One of the first things I have got to say about this is that your box is off. It is a good bit shorter on the right than the left. Although panels like this are used in comics they are reserved for dynamic scenes, action, shock value or important events.
I mention this because I'm sure you didn't mean for this to be intentional. A tip for the future; Start in the upper left corner of your page. Measure from the top of your page down to where you want to top of your panel/drawing to be and make a mark. Do this again from the top of the page 2-3 more times a few inches apart so you can connect the marks with your ruler/straightedge.
Now do the same thing, but use the left side of the page this time. Measure in to where you want to make your left edge of the panel/drawing. From there you can measure how width and height of the rest of your box to make sure all the edges are even.
I know it seems like a lot of work, but it is really helpful of you don't have a drafting triangle. The easier solution though is to just buy a drafting triangle.
You'll pick up on that as you progress.
I really don't like the line work in this. Mostly for two reasons, it has little to no line weight, and its but splotchy and not black.
This is where you will want to do a little post work in your program before you start coloring. Playing with some of the Levels will help you achieve a blacker more solid line. Thus giving more impact to the piece over all.
Adding some more line weight will increase the dynamic of the picture. Basic explanation. At the moment much of your lines have pretty much a single thickness from start to finish. To have more appeal you want it to taper a little at the beginning and get a little wider and more expressive in the middle and on curves and such.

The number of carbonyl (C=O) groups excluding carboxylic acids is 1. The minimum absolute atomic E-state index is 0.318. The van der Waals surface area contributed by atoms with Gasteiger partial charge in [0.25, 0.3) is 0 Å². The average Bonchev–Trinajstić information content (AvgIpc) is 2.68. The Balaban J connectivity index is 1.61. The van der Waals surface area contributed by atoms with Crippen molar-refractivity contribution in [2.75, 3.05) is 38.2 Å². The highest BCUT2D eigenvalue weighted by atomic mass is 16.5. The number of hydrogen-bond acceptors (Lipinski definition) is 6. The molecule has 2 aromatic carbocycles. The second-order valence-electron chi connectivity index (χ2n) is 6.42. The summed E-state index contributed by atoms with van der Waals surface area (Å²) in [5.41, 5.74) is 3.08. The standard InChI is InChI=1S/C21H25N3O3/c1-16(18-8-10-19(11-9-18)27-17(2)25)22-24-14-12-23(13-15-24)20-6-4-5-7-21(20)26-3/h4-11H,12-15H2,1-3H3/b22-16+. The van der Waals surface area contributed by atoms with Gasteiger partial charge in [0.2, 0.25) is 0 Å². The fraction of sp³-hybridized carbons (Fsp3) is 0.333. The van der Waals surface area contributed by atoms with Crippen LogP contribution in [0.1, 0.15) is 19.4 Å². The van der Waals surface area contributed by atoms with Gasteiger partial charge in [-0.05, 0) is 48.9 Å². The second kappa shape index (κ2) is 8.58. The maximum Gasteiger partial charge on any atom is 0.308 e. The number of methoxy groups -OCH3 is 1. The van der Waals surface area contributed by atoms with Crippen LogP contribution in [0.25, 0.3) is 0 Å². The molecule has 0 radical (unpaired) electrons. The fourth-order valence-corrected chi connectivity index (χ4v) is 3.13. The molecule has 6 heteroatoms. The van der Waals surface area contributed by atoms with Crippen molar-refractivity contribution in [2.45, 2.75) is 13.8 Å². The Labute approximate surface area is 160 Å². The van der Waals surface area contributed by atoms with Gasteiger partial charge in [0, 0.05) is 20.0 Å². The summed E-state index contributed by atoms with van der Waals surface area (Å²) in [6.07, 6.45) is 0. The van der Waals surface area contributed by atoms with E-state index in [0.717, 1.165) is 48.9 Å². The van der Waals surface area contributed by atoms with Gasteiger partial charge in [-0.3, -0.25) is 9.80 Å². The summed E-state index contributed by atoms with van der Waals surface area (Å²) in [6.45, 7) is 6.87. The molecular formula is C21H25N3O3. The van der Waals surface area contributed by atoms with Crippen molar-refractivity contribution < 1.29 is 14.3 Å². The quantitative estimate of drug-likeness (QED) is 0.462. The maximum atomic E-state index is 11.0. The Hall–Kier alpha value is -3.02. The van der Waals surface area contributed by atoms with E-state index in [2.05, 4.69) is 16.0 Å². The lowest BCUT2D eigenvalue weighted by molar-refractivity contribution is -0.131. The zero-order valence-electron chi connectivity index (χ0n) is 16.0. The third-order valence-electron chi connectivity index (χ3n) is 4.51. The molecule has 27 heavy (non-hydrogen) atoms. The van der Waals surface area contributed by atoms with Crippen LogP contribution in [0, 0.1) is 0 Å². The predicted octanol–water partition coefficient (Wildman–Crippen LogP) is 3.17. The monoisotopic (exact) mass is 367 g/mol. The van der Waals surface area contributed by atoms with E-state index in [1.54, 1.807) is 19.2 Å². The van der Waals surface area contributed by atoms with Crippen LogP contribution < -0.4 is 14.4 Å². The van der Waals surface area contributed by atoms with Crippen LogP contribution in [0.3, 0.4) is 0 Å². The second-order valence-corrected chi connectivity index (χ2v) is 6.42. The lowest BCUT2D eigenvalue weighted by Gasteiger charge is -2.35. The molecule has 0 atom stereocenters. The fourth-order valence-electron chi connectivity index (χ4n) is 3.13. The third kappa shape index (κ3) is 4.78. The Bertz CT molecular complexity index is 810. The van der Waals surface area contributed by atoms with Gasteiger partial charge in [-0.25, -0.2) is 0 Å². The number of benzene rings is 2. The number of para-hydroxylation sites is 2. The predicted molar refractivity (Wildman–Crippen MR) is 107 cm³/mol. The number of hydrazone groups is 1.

This is one of those things in drawing and illustration that will take a little time to truly understand, but a long time to truly master. But once you start to get it figured out you'll be much more pleased with your line work.
Coloring and lighting is, something. Sadly not something great. A lot of your colors are flat, and although that can work with some things, its not working here. Adding more shadows and highlights (actually having highlights that is) will help break up flat coloring.
Your coloring and lighting go hand in hand with this piece. At the moment you have only two levels of lighting and thus 2 levels of each color. For example, you have only two colors of brown for the tree bark, same for the grass, and leaves, and so on. you should try to at least work in at least 3 levels of light, Highlight, base color, and shadow. Having at least 3 levels will really widen your pallet immensely.
The composition of the piece is alright. The actual drawing may need to be refined but things aren't too far off balance.
I would advise some sort of background. Perhaps some clouds or something. Again this is going back the the flat color issues you are having at the moment. This is a link to one of my FAVORITE cloud tutorials of all time:
Its a nice and easy read and even easier to do I don't know if you have a tablet or not, but this tutorial can be done with a mouse and/or track pad, you just have to take your time with it.
Having something in your background will help break up that flat color a little more.
At least your trying, that alone is a good thing. Keep practicing and learning. Good things will come of it.